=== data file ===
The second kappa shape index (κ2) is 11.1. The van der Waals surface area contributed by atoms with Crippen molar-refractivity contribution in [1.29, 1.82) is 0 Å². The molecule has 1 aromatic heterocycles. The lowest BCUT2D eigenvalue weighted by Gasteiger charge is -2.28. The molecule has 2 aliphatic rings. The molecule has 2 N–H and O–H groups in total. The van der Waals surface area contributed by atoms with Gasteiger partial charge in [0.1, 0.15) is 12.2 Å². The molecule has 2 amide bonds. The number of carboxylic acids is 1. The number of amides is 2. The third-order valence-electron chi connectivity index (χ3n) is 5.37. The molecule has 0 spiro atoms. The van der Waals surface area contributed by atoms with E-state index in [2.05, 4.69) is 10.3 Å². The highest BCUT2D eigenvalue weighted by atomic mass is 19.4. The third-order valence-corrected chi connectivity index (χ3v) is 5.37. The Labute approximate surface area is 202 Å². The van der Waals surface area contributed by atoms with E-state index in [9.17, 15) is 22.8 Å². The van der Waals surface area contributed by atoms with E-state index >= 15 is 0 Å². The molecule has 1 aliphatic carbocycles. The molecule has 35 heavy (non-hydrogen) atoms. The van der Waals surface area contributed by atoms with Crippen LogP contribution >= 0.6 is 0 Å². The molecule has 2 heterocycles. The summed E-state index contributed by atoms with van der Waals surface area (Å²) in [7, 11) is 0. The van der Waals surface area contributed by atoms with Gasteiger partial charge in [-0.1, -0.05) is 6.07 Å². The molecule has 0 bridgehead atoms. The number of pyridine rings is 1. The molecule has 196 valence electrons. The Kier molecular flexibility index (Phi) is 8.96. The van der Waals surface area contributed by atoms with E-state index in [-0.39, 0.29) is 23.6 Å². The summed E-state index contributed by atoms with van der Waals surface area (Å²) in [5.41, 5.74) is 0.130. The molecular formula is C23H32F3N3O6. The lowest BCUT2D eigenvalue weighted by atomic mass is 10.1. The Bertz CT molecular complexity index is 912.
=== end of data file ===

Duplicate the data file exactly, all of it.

The second kappa shape index (κ2) is 11.1. The van der Waals surface area contributed by atoms with Crippen molar-refractivity contribution in [1.29, 1.82) is 0 Å². The molecule has 1 aromatic heterocycles. The lowest BCUT2D eigenvalue weighted by Gasteiger charge is -2.28. The molecule has 2 aliphatic rings. The molecule has 2 N–H and O–H groups in total. The van der Waals surface area contributed by atoms with Gasteiger partial charge in [0.1, 0.15) is 12.2 Å². The molecule has 2 amide bonds. The number of carboxylic acids is 1. The number of amides is 2. The third-order valence-electron chi connectivity index (χ3n) is 5.37. The molecule has 0 spiro atoms. The van der Waals surface area contributed by atoms with E-state index in [2.05, 4.69) is 10.3 Å². The highest BCUT2D eigenvalue weighted by atomic mass is 19.4. The third-order valence-corrected chi connectivity index (χ3v) is 5.37. The Labute approximate surface area is 202 Å². The van der Waals surface area contributed by atoms with E-state index in [9.17, 15) is 22.8 Å². The van der Waals surface area contributed by atoms with E-state index >= 15 is 0 Å². The molecule has 1 aliphatic carbocycles. The molecule has 35 heavy (non-hydrogen) atoms. The van der Waals surface area contributed by atoms with Crippen LogP contribution >= 0.6 is 0 Å². The molecule has 2 heterocycles. The summed E-state index contributed by atoms with van der Waals surface area (Å²) in [7, 11) is 0. The van der Waals surface area contributed by atoms with Gasteiger partial charge in [-0.1, -0.05) is 6.07 Å². The molecule has 0 bridgehead atoms. The number of pyridine rings is 1. The molecule has 196 valence electrons. The Kier molecular flexibility index (Phi) is 8.96. The van der Waals surface area contributed by atoms with E-state index in [-0.39, 0.29) is 23.6 Å². The summed E-state index contributed by atoms with van der Waals surface area (Å²) in [5.41, 5.74) is 0.130. The molecular formula is C23H32F3N3O6. The lowest BCUT2D eigenvalue weighted by atomic mass is 10.1. The Bertz CT molecular complexity index is 912.